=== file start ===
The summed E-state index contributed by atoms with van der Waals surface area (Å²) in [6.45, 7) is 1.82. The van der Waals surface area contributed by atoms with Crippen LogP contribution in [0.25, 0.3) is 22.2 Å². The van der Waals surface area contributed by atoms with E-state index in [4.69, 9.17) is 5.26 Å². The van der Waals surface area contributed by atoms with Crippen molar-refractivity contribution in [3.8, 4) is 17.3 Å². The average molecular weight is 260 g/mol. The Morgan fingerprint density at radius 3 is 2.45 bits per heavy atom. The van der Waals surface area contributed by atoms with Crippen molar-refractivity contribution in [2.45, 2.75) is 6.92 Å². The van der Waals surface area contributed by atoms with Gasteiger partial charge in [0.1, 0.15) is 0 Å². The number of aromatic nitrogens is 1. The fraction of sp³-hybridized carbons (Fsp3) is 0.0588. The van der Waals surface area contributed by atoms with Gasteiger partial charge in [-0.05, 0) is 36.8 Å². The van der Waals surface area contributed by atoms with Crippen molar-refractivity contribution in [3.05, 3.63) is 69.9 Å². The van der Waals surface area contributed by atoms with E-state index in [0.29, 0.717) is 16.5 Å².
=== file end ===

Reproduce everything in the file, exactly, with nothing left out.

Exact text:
The summed E-state index contributed by atoms with van der Waals surface area (Å²) in [6.45, 7) is 1.82. The van der Waals surface area contributed by atoms with Crippen LogP contribution in [0.25, 0.3) is 22.2 Å². The van der Waals surface area contributed by atoms with E-state index in [4.69, 9.17) is 5.26 Å². The van der Waals surface area contributed by atoms with Crippen molar-refractivity contribution in [3.8, 4) is 17.3 Å². The average molecular weight is 260 g/mol. The Morgan fingerprint density at radius 3 is 2.45 bits per heavy atom. The van der Waals surface area contributed by atoms with Crippen molar-refractivity contribution in [2.45, 2.75) is 6.92 Å². The van der Waals surface area contributed by atoms with Gasteiger partial charge in [0.1, 0.15) is 0 Å². The number of aromatic nitrogens is 1. The fraction of sp³-hybridized carbons (Fsp3) is 0.0588. The van der Waals surface area contributed by atoms with Gasteiger partial charge in [-0.05, 0) is 36.8 Å². The van der Waals surface area contributed by atoms with Crippen molar-refractivity contribution in [3.05, 3.63) is 69.9 Å². The van der Waals surface area contributed by atoms with E-state index in [0.29, 0.717) is 16.5 Å².